Associated Press employees would be unable to make social media posts that cheer for any national team in sporting competitions under a proposed ethics policy introduced Tuesday by The Associated Press.
The AP’s proposal would prohibit all employees from making social media posts on sports and entertainment in which there is “trash-talking and over-the-top, fawning praise directed at teams, athletes and celebrities. In international competitions, AP staffers should not cheer for any national team.”
The AP and News Media Guild resumed bargaining in New York on Tuesday. AP’s proposal on ethics makes numerous additions on standards as well as social media postings.
The company’s ethics proposal also adds new sections on data journalism, offensive and gory content and updates AP’s policies on the use of obscenities, profanities, vulgarities, hate and propaganda.
The proposal includes the language: “The policies set forth in these pages are central to the AP’s mission. Any failure to abide by them could result in disciplinary action, up to including dismissal, depending on the gravity of the infraction.”
Meanwhile, the Guild introduced proposals Tuesday for its Technology Unit contract. The proposals largely mirror ones introduced last month for the Editorial Unit and include 5 percent annual raises for each of the next three years, 12 weeks paid parental leave upon the birth or adoption of a child and increased differentials for night and weekend work.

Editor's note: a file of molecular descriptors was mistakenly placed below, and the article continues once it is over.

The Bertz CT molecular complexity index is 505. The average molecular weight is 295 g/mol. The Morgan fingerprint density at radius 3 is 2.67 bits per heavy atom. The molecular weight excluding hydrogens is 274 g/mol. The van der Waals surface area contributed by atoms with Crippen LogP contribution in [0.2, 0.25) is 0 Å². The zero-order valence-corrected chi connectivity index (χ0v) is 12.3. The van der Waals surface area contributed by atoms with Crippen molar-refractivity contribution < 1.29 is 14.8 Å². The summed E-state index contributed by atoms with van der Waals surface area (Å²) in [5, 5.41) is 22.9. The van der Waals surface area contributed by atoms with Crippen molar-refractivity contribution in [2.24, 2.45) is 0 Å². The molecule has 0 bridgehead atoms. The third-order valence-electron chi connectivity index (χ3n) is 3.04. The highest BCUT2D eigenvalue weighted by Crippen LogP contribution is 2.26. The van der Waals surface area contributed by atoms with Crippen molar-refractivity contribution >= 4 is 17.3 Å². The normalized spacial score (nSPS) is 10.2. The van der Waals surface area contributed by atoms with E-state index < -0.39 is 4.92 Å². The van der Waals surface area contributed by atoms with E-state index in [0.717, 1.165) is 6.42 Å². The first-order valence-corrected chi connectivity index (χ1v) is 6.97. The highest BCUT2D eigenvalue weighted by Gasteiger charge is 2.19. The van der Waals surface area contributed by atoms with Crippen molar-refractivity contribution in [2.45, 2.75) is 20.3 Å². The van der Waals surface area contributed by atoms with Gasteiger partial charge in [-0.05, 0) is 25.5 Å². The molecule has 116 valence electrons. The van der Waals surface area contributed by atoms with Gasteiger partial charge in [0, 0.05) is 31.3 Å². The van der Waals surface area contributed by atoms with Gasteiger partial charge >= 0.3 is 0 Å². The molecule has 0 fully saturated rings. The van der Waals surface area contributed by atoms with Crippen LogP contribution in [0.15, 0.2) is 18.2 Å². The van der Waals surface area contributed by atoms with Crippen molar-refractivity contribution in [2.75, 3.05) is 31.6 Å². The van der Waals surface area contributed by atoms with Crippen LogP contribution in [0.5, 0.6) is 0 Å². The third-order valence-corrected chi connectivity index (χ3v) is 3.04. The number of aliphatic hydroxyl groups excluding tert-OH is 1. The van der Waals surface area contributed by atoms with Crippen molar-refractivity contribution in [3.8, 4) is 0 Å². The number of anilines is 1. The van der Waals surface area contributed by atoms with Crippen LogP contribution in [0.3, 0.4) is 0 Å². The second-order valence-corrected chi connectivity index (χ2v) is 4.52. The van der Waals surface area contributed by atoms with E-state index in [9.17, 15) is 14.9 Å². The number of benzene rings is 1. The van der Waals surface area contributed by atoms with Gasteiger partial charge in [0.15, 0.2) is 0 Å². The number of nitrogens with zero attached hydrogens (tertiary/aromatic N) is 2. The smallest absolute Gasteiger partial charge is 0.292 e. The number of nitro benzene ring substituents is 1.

The Guild also pressed the company for more information about AP’s parking policy when a bureau moves from a location with free parking to one with paid parking.
Representing the News Media Guild were Jill Bleed of Little Rock, Vin Cherwoo of New York Sports, technician Ed Morsett of Denver and Guild administrator Kevin Keane.
Representing the AP were: Alison Quan, director of human resources, technology and business operations; Keisa Caesar, human resources generalist and project manager; Sue Gilkey; global director of employee benefits; Jean Maye, human resources director; AP’s attorney Steve Macri and David Scott, deputy managing editor.
Bargaining resumes Wednesday.